Saturday, July 9, 2016

We Remember the Fallen--Yet Again

photo by Tyler Mebler / flickr

Just a week ago--almost--we celebrated the birthday of our independence. There were  speeches and hot dogs and family gatherings and flags and parades and someone singing almost off-key: "O say can you see.." Less than a week later it has all turned ugly. We've been here before and we will probably be there again.

But it is a time for sadness and a time to remember the fallen. For several years I wrote about our fallen in Iraq and Afghanistan. Week after week I listed their names and ages and where they came from. Little hamlets and big cities. All colors. Different--yet Americans. They represent our longest war and it still continues. The boxes draped in the flag still come home. And those that do come home sometimes after four-five-six deployments--feel like strangers in a strange land. 

After all these years we are still fighting the black-white battle. There are wars in our streets. Two of those policeman cut down in Dallas were returnees from the war "over there". The man with the gun that killed five policeman and wounded others had come back home after serving his country. Strange. Over there, far from home, they would possibly have been  in the same unit. They would have protected one another. They would have had--as the cliche says--each other's back. Possibly.

Meanwhile back at home this is another story. White policeman killing blacks. Blacks aiming their rifles at decent policeman that try to keep us safe. While the country convulses in agony men, mostly, in tight suits and lousy toupees and representatives of the great state of wherever sat around tables arrogantly asking questions about what--emails! Emails? Maybe they thought if they could just get before the camera and say some smart and ugly things about the Attorney General, back home people would applaud their incivility and ugliness. Even the Speaker of the House has called for yet another hearing. On emails? With the house on fire these that pull the strings and make our laws fiddle while so much of this country really does convulse and burn. Why don't get they get back to work. And when Sunday comes why don't those who stand in pulpits speak out strongly for this country and its madness and its promise. Is there not some word from the Lord in such a time as this? And for those who sit in pews--wouldn't it be something if they walked out into the sunshine and muttered: "We're not going to make America great again--and other ridiculous slogans--we're going to roll up our sleeves and make sure that we stand by the words we almost remembered just a week ago. "We hold these truths that are self evident that all...are to be created equal..."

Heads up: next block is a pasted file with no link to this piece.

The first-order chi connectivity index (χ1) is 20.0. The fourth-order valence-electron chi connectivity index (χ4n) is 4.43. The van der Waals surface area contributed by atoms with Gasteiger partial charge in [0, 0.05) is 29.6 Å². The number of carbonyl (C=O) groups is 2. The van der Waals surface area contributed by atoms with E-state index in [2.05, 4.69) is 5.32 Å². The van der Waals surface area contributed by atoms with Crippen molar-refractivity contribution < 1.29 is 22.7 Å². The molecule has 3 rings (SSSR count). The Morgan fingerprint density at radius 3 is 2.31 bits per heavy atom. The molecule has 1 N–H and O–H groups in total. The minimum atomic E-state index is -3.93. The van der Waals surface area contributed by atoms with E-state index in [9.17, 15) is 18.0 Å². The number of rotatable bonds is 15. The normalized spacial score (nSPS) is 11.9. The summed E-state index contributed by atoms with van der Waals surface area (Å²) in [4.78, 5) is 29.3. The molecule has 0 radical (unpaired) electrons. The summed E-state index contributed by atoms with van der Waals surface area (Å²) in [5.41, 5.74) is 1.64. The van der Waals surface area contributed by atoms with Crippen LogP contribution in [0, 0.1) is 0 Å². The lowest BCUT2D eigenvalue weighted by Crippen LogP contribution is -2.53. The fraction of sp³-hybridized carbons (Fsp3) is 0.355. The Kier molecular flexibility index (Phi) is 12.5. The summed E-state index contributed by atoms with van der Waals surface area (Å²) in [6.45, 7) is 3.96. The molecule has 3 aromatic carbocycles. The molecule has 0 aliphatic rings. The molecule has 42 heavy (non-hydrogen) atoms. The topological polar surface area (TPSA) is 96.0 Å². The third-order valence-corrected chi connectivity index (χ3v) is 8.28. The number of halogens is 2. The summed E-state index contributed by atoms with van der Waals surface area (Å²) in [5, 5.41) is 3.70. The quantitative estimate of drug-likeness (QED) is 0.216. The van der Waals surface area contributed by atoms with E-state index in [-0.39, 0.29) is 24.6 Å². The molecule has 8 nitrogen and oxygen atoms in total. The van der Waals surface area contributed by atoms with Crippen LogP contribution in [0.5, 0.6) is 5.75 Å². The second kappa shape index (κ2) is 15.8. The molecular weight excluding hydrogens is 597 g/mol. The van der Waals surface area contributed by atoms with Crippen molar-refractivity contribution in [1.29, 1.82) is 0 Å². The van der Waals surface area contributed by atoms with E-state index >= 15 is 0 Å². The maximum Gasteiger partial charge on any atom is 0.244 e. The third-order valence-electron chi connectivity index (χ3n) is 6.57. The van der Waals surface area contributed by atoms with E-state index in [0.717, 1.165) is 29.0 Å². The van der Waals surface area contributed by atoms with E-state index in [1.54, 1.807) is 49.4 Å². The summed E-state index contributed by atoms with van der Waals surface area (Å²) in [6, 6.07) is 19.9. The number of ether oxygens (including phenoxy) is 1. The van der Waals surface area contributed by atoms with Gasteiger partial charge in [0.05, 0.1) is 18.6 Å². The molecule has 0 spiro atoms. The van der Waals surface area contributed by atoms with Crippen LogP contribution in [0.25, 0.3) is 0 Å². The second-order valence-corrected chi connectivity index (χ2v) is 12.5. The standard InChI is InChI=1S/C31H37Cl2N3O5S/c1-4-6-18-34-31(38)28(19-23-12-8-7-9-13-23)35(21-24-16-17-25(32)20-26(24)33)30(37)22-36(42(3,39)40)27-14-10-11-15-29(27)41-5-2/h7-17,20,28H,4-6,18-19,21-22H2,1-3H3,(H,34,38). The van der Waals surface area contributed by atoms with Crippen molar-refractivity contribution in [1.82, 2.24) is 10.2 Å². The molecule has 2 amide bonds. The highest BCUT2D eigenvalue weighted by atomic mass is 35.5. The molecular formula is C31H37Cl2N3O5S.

Sebastian Junger is right. We are supposed to be one tribe. Tribes don't kill each other off--even if they are white policemen or blacks or Muslims or Jews or atheists or born-again Christians or Gays or Republicans or Democrats or Independents or Transgenders or whatever. The word, my friends is all. All. ALL. And let's not forget it. 

The old book says: "Grieve but not as those who have no hope." Pretty good advice for a people in trouble. 

--Roger Lovette /

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